A GIS-based comparison of long-distance supply of energy wood for future needs from young forests to the coast of Finland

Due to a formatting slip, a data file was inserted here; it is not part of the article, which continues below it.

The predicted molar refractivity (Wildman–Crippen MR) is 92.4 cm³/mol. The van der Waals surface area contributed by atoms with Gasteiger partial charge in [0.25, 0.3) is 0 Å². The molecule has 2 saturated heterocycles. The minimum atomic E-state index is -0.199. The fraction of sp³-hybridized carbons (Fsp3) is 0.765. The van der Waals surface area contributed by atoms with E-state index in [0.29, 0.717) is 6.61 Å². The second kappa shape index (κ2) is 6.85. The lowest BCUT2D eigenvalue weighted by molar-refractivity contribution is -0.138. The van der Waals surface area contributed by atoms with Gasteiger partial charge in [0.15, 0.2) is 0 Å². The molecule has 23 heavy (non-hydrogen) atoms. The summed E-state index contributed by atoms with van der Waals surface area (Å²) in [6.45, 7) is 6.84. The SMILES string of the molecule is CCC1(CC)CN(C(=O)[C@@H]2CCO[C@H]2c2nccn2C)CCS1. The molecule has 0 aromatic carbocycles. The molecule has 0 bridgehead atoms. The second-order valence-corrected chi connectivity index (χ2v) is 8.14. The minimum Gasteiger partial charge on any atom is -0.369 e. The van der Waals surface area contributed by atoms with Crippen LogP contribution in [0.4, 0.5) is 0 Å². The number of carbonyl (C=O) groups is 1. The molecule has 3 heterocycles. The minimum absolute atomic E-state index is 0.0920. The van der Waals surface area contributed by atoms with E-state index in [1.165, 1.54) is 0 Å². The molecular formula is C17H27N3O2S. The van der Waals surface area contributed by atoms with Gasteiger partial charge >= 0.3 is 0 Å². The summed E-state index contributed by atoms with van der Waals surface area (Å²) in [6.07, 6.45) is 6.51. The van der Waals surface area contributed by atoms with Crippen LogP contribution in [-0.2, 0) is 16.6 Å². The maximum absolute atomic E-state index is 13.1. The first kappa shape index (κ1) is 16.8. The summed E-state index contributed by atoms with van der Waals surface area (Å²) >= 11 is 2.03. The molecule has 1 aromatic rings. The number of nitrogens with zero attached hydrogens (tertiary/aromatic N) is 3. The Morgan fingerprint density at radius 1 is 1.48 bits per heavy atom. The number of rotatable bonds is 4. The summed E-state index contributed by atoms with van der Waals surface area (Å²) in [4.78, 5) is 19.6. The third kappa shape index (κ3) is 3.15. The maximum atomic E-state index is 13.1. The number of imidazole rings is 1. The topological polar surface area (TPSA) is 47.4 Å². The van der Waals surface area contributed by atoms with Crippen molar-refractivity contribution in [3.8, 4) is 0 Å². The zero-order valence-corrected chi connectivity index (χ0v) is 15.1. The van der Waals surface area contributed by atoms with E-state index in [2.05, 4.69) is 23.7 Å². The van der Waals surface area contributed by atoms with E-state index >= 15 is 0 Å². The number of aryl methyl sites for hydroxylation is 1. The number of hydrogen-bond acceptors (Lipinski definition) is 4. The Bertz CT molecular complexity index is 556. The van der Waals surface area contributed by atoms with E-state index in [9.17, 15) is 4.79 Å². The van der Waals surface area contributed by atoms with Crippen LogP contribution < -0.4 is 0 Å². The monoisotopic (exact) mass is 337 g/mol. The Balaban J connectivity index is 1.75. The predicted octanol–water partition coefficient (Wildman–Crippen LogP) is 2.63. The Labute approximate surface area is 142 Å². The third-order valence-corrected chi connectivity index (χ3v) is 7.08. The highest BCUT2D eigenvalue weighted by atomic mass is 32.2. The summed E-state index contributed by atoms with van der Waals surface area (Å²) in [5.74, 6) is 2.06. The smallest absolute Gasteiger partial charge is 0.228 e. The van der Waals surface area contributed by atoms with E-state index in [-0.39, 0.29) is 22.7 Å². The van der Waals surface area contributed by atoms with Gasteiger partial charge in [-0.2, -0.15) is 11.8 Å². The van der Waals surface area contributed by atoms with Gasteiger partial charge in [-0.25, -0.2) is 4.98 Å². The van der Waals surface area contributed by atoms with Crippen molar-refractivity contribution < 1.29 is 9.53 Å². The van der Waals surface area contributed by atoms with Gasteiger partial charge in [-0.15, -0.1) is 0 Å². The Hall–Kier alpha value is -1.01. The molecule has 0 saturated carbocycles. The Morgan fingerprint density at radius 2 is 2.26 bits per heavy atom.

<div><p>With increasing demand and competition for forest biomass, the future will see its transportation distances increase in Finland. The aim of the study was to evaluate long-distance transportation solutions and intermodal handling of energy wood for its journey from young forests to a combined heat and power plant in Kokkola, Finland. Via a case study, the costs of various supply chains were estimated on the basis of spatially explicit data. The potentials were estimated from National Forest Inventory data. With GIS assistance, supply points were determined, and supply costs with nine distinct supply chains were calculated for each point on the basis of transport distances and productivity models. Both whole-tree and delimbed stemwood chains were included. The transport modes considered were trains, traditional 60-tonne trucks, and combinations with new high-capacity transport (HCT) vehicles of 68 and 76 tonnes and train transportation. Whole trees were assumed to be transported either as chips or in uncomminuted form to train terminals, whereas delimbed stemwood remained uncomminuted. Use of interchangeable containers was assumed in two of the whole-tree chains. In our study, the whole-tree supply chains did not prove to be competitive with the stemwood chains. Train-based chains proved to be cost-competitive with the traditional truck chain only in very limited areas around the terminals. The costs of the supply chains based on use of HCT vehicles were always lower than the costs associated with the train-based chains. The greatest barrier in long-distance and intermodal transport of forest chips is the high cost of transport by rail.</p></div>